Now here's a mystery for you with an odd-sort of hero - a tramp. The "passing tramp" is frequently invoked in mysteries as the usually mythical character who "must" have been responsible for the murder - certainly it couldn't be a family member, or someone being blackmailed, or a presumptive hear tired of waiting around for an inheritance. As it happens, there is at least one passing tramp who served as the protagonist in a series of mysteries by the author, J. Jefferson Farjeon. The character's name is "Ben the Tramp," and he is featured in a fine Golden Age mystery called The House Opposite, first published in 1931. The House Opposite is the subject of this week's audio review on the Classic Mysteries podcast, and you can listen to the entire review by clicking here.
Ben the Tramp is a totally down-and-out character, likely to get drawn into mysteries simply because he happens to wander into them – as he might, for example, wander into a deserted and falling-down house at number 29 Jowle Street in London…and become curious about some rather strange and seemingly inexplicable goings-on in the house directly across the street, at number 26. Ben doesn’t want to get involved, doesn’t like getting involved, has little reason to get involved – and gets involved.
When he first breaks into 29 Jowle Street, Ben is merely looking for a place to squat for a while. But he finds a great deal more than he bargained for – there are strange people showing up at the front door, or, worse, inside the house, all of whom are trying to persuade Ben (by subtle or not-so-subtle means) to leave at once, if he knows what’s good for him. This is not a good tactic to pursue with Ben. And when another stranger who shows up uninvited – a young woman – gives Ben a whole pound note (Ben had been down to his last few pence) to act as her “caretaker” for the house, Ben feels an obligation to stay and help her – though he doesn’t know who she is. What he does know, from looking out of the window at number 29, is that there are strange doings across the way at number 26 Jowle Street. And he sees a variety of people – almost all of whom will turn out to be most unsavory and several of whom don’t seem to have a very high regard for human life. Including his.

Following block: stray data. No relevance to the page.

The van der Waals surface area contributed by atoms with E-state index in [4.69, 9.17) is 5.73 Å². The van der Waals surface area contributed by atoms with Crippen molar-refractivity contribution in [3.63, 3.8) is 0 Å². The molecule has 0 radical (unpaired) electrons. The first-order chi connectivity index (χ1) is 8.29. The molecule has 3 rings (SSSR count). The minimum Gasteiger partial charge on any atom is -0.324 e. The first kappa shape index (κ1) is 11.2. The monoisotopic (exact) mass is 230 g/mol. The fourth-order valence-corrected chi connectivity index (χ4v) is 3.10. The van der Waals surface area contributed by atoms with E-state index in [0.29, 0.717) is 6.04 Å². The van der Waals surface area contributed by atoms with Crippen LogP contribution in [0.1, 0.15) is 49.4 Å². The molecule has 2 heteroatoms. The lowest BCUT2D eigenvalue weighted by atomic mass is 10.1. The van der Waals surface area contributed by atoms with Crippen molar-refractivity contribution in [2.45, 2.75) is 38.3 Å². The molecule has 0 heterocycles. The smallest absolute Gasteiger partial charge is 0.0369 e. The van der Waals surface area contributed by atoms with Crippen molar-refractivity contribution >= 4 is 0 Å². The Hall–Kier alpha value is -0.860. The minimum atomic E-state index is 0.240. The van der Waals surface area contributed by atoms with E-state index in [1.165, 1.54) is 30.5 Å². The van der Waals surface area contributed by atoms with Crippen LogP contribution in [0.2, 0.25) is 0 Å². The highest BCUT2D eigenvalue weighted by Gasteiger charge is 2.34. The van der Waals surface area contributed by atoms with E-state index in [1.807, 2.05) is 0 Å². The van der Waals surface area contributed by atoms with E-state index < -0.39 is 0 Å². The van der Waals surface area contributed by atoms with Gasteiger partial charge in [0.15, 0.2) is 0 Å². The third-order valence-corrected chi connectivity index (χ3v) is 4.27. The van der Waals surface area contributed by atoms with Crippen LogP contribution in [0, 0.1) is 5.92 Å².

This is a thriller, rather than a detective story. It reads like the sort of thing Edgar Wallace was particularly adept at whipping up – by which I mean that the reader really has to be willing to suspend a fair amount of disbelief and (unless I’ve missed a number of key points) must gloss over some unexplained details as we rush to an exciting conclusion. The House Opposite is a very effective little page-turner of a book, and Ben is probably the most endearing passing tramp that the reader could ever hope to meet.